In the summer of 1968, between my junior and senior years inmedical school, [my wife] Nancy (a nurse) and I worked in a small rural hospitalin the village of Tomohon, in the northernmost tip of Indonesia.We went through a fellowship program, then administered bythe Association of American Medical Colleges, designed to exposeAmerican medical students to dire medical needs in rural foreignsettings. We had to arrange for an American doctor to serve as oursponsor, and we went to Indonesia because we knew a medical missionary,Dr. Philip Anderson, working in that location.

While driving us into the mountain village of Tomohon for thefirst time, Dr. Anderson joked that he had a little Indonesian childpicked out for us. We laughed because nothing could have beenmore improbable; I faced several more years of training, and wewere neither emotionally nor financially ready to start a family.

I soon met the little eighteen-month-old boy Dr. Anderson had inmind, because he was still in the "pediatric ward" (meaning woodenslats on a cement floor) after being left at the hospital by a "familyfriend." He had some minor problems that needed attention but wasbasically in good health. After several weeks of getting to know himduring my hospital work, I impulsively decided to take him with meto a birthday party for one of the Indonesian nurses. Nancy had beenworking in another part of the hospital, so that evening she met himfor the first time. After the party we decided to take the toddler backto our quarters and give him a bath. (He was quite dirty because heran around the hospital compound without clothes most of thetime.) When the time came for him to go back to the hospital, wedecided he should at least spend the night with us; I would take himback with me in the morning. We had a wonderful evening playingwith him.

The next morning over breakfast, we looked at each other and immediatelydecided we should adopt this totally lovable young boy sohe wouldn't have to go into the orphanage when he was releasedfrom the hospital. From that moment on he was our son just assurely as if he had been born to us.

There is more to the story. After Nolden had been living with usfor several weeks, a teenage girl showed up one day to check up onhim, and we quickly learned that she was his mother. She told ushow the father had left her when Nolden was born, how she hadraised him for the first eighteen months of his life as long as shecould breast-feed him, and how she had brought him back to thefather when she could no longer afford to take care of him. The father,posing as a family friend, had brought him to the hospital. Allthe while our hearts were pounding in fear that she would now wanthim back.

We explained to the young mother what had happened and howmuch we wanted to adopt the boy and take him back to Americawith us. To her great credit, in our eyes, she readily agreed that thiswould be the best plan for him since she was in no position to raisea child. And so we were allowed to keep this great gift that had so unexpectedly come into our lives.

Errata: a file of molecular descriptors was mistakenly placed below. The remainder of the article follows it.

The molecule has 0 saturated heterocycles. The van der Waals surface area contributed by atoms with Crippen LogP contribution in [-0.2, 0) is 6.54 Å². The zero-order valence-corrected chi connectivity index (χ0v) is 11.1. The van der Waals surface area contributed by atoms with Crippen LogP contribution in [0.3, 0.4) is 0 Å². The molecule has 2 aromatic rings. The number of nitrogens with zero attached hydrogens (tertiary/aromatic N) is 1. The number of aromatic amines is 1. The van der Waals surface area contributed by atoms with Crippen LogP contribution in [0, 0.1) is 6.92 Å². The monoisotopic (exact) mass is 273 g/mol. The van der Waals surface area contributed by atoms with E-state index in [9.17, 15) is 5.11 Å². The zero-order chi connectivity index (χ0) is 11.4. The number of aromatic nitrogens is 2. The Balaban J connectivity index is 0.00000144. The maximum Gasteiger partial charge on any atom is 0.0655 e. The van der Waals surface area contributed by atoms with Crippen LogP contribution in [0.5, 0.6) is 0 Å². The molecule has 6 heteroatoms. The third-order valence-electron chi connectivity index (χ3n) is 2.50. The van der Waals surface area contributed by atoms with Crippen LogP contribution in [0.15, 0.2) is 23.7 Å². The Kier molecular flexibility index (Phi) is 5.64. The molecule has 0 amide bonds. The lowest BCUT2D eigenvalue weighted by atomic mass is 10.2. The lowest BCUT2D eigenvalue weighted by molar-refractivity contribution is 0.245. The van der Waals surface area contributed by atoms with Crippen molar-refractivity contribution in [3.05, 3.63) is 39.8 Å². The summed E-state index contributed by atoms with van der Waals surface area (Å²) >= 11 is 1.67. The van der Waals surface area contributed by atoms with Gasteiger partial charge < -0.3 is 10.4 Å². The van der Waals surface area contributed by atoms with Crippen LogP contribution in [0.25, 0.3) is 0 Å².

I could go on and on about the events that followed-the enormousdifficulties we encountered in trying to get U.S. ImmigrationService approval for bringing him back with us, the very real threatof having to leave Nancy behind to take care of him when I returnedto medical school, the immigration officer in Alaska who allowedhim into the country even though his status was not fully legal andso on. But the bottom line is that we returned to medical school inthe fall with a young son who has turned out to be one of the greatjoys in our life. As I write this, Nolden is in his mid-thirties, a graduateof the Rhode Island School of Design, a freelance furniture designer,and married to a young woman who is also adopted. A few years ago they welcomed their first child-our first grandchild!

I tell this story to raise the very complicated and profound questionof whether or not it's possible and wise to believe in "providence"-the idea that the God responsible for the creation of this universemight also "arrange" or "direct" human affairs in everyday ways. Inthis context, is there any reason to believe that somehow God "arranged"that we would meet and adopt Nolden?

In retrospect it's often startling to see how events in our lives thatat the time appeared to be totally disconnected seem to have stunning-even spooky-connections. For example, in the case of ourson's adoption, Nancy and I could conceivably trace a line from theseemingly chance events of being raised in the same church denomination (though geographically separated by a thousand miles),meeting in Chicago because of that connection (she in nurses' trainingat the hospital sponsored by our church, I attending their seminary),falling in love and getting married, my surprising decision toattend medical school, which led to the fellowship program, placingus in Indonesia because we knew a doctor who would sponsor us, arrivingjust at the time Nolden had been abandoned at the hospital.What a stretch, you might say! And I would agree, from the point ofview that sees all of life as a series of entirely accidental and unrelatedevents. But what about a perspective that views life as a seriesof choices which, when made according to a set of principles basedon maximizing the love of God and neighbor, may over time increasethe possibility of ending up with a more fulfilling life? I knowthat also sounds like a stretch.
But as I look back on my own life andchoices, I can discern that kind of providential principle in my lifeand in the lives of others I know well. Put another way, the many individualchoices we make along the way start to build up in a collectivedirection that can ultimately make a dramatic difference, dependingon those individual choices.